THE SOLDIERS FOR STROGER TRUTH SQUAD
Mark S. Allen, Chairman
"The Soldiers For Stroger say "We told you so," in that no matter what Strogers campaign opposition in candidates and media and others would say, that The County was going to need the revenue fro the controversial sales tax and that the media and political frenzy was nothing politics. Now that Democratic has now publicly admitted after the election, what Predient Stroger gas beeb saying all along the campaign, where is the outrage from businesses thtreatening to leave the county because they cant afford to stay etc.?
Alderman Preckwinkle now says that the deficit she seeis is almost at $500 million dollars of which Stroger repeatedly stated during thew campaign that $300 million alone in health care and public safety costs was why the tax was needed but the media and his opponenets absolutely swore that they could make all kinds of cuts to cover the deficit and did notneed the Stroget tax and that he should be thrown out of office for steadiliy using his veto to protect the tax money.
We had over 500 to 1,000 street workers in our Soldiers For Stroger TRUTH SQUAD trying our bewst to convince voters that Stroger was doing the right thing, at the right time, for the right reason. I appeared on so many talk shows, press conferences, rallies and did repeated releases, but we all could not overcome the overwhelming beat down of the President and how was bringing the County down by sticking to keeping the tax funds.
And now with ease, Alderman Preckwinkle can come to the same conclusion as Stroger without all of the media and political frenzy thaty Stroger faced, which oince again proves the point I made all along during the campaign in that the Stroger truth meant absolutely nothing to his media and political opponents. But that truth is now the legitimacy of Alderman Preckwinkle." Mark Allen
Preckwinkle: Cutting sales tax will take longer
Democrat blames worsening Cook County budget woes
Consumers will have to wait until 2012 at the earliest for repeal of the remaining half-penny increase in the Cook County sales tax, the Democratic nominee for County Board president said today, citing a growing budget shortfall that she said she's been told could approach $500 million.
Ald. Toni Preckwinkle (4th) has campaigned for County Board president on a promise to repeal, over time, the remaining half-penny tax increase.
But Preckwinkle said that, based on conversations she's had this week with county government insiders, the timetable for repeal needs to be longer than she'd anticipated and than consumers would like.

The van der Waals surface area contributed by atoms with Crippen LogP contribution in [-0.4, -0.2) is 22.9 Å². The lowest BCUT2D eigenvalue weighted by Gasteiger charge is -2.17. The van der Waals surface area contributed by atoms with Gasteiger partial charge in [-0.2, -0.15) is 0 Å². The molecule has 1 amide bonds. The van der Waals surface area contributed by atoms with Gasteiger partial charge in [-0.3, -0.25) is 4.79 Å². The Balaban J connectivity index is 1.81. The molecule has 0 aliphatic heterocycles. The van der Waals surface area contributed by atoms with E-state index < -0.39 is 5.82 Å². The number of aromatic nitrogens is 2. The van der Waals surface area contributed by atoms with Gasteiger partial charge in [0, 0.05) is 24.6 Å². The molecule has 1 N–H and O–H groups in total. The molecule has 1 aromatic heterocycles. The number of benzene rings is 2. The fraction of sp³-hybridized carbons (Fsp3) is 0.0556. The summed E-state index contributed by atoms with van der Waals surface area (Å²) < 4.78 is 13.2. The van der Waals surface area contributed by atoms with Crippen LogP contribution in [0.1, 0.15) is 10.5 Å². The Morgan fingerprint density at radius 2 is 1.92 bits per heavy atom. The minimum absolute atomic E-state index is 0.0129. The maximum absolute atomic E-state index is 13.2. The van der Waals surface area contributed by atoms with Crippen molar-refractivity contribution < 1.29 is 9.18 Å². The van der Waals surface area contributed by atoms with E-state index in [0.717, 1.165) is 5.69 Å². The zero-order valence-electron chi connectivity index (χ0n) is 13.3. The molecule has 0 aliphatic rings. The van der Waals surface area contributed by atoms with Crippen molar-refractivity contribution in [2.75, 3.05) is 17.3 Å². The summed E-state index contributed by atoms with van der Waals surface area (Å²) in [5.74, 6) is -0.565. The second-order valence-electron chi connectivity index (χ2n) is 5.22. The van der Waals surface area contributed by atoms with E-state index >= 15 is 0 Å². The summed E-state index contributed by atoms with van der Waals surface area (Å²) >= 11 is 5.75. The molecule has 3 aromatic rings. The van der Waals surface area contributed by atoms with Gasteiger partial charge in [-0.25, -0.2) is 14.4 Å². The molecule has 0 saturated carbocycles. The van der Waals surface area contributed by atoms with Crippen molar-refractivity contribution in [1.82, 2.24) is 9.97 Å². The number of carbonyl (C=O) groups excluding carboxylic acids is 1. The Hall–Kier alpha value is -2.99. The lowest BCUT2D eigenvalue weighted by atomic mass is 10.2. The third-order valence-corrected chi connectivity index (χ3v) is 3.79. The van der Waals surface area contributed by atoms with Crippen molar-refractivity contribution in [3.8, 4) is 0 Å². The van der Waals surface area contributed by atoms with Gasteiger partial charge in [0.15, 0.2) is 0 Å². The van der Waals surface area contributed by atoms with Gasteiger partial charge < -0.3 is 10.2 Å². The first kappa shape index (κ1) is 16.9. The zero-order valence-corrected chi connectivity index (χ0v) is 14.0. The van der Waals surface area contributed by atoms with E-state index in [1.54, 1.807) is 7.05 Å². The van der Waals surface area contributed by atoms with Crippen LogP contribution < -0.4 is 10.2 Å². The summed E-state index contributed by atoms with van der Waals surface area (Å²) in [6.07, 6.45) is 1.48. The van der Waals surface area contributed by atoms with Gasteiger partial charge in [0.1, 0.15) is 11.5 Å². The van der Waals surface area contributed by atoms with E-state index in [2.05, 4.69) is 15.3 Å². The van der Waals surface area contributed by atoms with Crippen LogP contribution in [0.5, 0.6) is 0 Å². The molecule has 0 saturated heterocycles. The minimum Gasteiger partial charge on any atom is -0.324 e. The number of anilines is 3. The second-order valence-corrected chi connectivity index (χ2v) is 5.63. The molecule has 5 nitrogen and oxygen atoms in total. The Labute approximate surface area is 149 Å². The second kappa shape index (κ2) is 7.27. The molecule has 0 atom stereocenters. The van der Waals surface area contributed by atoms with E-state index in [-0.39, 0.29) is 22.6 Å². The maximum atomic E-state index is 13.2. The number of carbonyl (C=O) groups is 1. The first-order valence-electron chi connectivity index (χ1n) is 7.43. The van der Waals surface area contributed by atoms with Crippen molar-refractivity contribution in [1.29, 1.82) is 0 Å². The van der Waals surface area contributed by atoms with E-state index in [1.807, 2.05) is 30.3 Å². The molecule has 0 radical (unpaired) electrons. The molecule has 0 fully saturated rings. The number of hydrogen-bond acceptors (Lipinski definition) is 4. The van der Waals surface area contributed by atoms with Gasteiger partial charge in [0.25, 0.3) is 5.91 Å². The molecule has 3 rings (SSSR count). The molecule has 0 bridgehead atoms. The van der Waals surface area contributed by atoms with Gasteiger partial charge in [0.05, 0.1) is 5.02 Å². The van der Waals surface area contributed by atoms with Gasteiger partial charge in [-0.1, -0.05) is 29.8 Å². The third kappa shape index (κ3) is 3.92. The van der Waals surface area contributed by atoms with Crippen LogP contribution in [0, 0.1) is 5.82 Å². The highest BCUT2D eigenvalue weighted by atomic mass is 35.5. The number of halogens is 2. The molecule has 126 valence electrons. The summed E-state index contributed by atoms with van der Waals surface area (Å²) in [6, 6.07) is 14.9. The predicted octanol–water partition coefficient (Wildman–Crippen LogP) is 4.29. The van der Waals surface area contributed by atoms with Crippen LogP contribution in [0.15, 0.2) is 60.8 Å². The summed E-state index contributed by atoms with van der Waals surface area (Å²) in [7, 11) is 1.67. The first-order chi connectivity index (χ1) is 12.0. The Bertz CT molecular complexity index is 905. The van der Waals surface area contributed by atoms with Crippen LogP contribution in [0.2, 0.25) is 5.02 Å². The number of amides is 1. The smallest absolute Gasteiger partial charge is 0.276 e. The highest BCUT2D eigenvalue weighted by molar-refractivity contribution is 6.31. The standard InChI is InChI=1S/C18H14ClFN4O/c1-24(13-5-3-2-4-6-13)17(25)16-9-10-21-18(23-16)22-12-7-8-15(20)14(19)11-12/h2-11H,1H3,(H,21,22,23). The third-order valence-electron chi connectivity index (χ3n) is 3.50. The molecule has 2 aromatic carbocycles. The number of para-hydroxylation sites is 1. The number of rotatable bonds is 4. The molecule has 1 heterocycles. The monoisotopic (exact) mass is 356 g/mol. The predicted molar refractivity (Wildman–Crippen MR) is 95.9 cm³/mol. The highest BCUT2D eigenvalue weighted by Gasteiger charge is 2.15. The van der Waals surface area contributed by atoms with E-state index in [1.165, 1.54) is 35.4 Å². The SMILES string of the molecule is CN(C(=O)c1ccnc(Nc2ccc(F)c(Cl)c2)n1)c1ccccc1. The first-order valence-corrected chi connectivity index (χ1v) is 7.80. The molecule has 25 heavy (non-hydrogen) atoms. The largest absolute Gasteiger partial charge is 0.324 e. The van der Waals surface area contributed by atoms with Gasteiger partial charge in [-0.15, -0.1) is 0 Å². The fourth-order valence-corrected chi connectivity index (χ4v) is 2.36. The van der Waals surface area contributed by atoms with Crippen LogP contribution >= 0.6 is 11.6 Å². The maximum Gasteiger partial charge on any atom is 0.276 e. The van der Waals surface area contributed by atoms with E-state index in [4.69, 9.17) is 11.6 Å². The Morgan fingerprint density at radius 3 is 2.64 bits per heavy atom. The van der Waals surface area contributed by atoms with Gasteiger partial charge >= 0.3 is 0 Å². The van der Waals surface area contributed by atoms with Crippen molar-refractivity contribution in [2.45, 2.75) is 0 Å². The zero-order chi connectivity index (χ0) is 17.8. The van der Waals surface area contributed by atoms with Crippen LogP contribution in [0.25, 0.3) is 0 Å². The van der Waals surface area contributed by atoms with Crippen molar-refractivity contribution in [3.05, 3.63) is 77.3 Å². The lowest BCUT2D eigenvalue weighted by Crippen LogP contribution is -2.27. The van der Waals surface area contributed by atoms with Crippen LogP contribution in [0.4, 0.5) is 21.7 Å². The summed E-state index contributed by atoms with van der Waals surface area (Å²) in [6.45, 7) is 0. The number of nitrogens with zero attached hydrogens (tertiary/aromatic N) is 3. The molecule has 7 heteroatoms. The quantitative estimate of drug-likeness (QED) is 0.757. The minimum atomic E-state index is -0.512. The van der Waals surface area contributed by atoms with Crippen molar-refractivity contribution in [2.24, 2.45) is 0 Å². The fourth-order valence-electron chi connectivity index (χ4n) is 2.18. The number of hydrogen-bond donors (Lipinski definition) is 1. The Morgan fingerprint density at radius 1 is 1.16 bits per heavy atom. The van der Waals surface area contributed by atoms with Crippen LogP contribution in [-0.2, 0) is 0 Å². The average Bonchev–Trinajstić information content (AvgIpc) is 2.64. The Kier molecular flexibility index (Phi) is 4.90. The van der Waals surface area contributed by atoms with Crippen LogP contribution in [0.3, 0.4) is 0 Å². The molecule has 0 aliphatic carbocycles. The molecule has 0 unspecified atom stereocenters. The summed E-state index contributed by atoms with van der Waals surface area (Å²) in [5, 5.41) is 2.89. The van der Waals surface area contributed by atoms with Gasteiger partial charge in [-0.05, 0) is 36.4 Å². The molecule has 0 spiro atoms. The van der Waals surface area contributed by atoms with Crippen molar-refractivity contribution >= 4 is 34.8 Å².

"Conservative estimates that I was presented show a $250 million gap," Preckwinkle said at an appearance today. "And the more dire predictions are closer to $400-to-$500 million."
Preckwinkle blamed three factors for the worsening budget picture: the impending loss of federal economic stimulus funds; repeal of the first half-penny of the county sales-tax increase; and an economy that "continues to stagnate or very, very slowly improve."
Preckwinkle said that doesn't mean she won't keep her campaign promise to get rid of the remaining half-penny of the sales-tax increase that led to the political demise of incumbent Cook County Board President Todd Stroger.
But it does mean it'll take until 2012, "at the earliest," to deliver on that promise, she said.
"Why would I, walking in the door, complicate an extremely difficult situation by proposing that in addition to the problems I've already got," she said.
"I never said I was gonna do it when I walked in the door. I thought that was irresponsible because I didn't have a good sense of what the financial conditions were. Since Feb. 2, we've put a lot of energy into trying to figure out what we're ... heading into. And the short answer is, we're heading into a buzzsaw."
Given the harsh financial reality Stroger's successor is confronting, Preckwinkle was asked whether it was a mistake for Counthy Board members to repeal the first half-penny, by finally overriding the last of several Stroger vetoes.
She diplomatically said the board "made the best decision they could at the time."
"What the commissioners saw was a firestorm of constituent reaction to having the highest sales tax in the country, at 10.25 percent, and responded to that in a way they believe reflected their constituents' concerns," she said.
Although Preckwinkle faces Republican Roger Keats in November's general election, she's already consulting with County Board Finance Committee Chairman John Daley, the mayor's brother, about the transition.
"He believes that we're gonna have to make 15 percent cuts in the county budget to reflect the declining revenues," Preckwinkle said.
John Daley could not immediately be reached for comment.
Stroger has been under fire for authorizing lame-duck hirings, pay raises and contracts, many of them under the $25,000 threshold that requires County Board approval.
What does Preckwinkle think of the way Stroger is conducting himself during his final months in office?
She would only say, "It's not the choice I would make in his place."